(Coloniae [Cologne]; Ultraiecti [Utrecht]: Crispiani Passaei, ; 1613). 197 x 150 mm. (7 3/4 x 6"). 4 p.l., 100 numbered plates; 14 p.l., 100 numbered plates. Two separately published works bound in one volume. FIRST EDITIONS.
Very attractive period-style black morocco, gilt, by Courtland Benson, covers with frames of gilt fillets and scalloped roll, central sunburst, floral cornerpieces and side accents, raised bands, spine compartments divided into four triangles by diagonal lines, two of the triangles with an acorn, two with a tulip, red morocco label, marbled endpapers, all edges gilt. In a maroon cloth drop-back box. Two engraved titles, two engraved portraits of the author, and 200 FINE AND OFTEN CHARMING ENGRAVED EMBLEMATIC PLATES BY CRISPIN VAN DE PASS THE ELDER. The second work with text in French and Latin. Landwehr 690, 692; Praz, pp. 476-77; Hofer 118; Vinet 863 ("belles gravures"); Berlin Catalogue 4534; Graesse VI, 150; Brunet IV, 1359 ("sought after for its fine illustrations"). Leaves lightly washed and pressed, a couple of leaves a little browned, isolated trivial stains or tiny rust spots, but A VERY FINE COPY, clean and fresh internally, WITH EXCELLENT IMPRESSIONS OF THE ENGRAVINGS, in an unworn sympathetic binding.
This is a lovely book, offering 200 beautiful engravings featuring a range of the mystical, the allegorical, and the realistic as represented by figures in contemporaneous costume and social contexts. As Moseley says, the emblems here are "magnificently executed" and offer "a fine example of integrated design." Not only are the engravings themselves composed with skill and cut with great precision, but the design of the page is both innovative and no doubt successful at achieving what the designer had intended: the "inscriptio," or motto that is meant to resonate in the reader's mind after contemplating the image, is presented here, not above the illustration, but within a collar surrounding the circular cut. And since the letters in the motto are widely spaced, and some are by necessity upside down, the reading of the motto takes a special effort of concentration, a fact that would seem to work to bring home with greater force the precept in question and perhaps the image inside the collar as well. Van de Pass (ca. 1560 - ca. 1643) is called "an eminent draughtsman and engraver" by Bryan, who notes that the artist's smaller designs, like the ones seen here, represent his best work. Although the two books contained in the present volume were issued separately, it is clear from the title of the second--announcing a second "century of emblems"--that the two are meant to be companion publications. The works are rare in institutional libraries (OCLC locates eight copies of the first and 10 of the second in North American libraries), and they are infrequently seen for sale. Although the present volume appears to have been subjected to the typical fashionable treatment of other early books rebound in the 19th century (the titles seem to have been washed, and it is likely that the other leaves have been pressed), the paper here generally retains its texture, and there is absolutely no loss of richness in the engravings. (ST16379-053)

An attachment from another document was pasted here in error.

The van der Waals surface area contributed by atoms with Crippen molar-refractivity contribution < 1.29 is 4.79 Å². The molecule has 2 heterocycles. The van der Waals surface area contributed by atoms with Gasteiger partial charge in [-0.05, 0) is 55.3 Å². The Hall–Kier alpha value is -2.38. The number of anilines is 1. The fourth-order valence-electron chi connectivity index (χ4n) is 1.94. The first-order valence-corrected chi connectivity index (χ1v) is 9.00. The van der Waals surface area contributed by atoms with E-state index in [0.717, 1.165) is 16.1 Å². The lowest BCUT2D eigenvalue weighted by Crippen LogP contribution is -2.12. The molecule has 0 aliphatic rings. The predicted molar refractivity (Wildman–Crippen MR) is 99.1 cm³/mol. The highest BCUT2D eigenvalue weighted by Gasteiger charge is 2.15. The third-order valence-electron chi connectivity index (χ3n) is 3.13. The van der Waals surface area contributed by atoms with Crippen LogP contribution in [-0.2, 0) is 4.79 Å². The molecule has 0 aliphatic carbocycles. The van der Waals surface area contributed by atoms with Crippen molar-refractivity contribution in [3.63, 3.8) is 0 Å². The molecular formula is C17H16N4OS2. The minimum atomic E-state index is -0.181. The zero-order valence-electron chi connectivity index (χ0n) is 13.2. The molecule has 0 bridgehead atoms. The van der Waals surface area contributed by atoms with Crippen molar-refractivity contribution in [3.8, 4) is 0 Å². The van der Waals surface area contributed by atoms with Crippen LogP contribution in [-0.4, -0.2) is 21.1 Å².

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PJP Catalog: BibWk21.028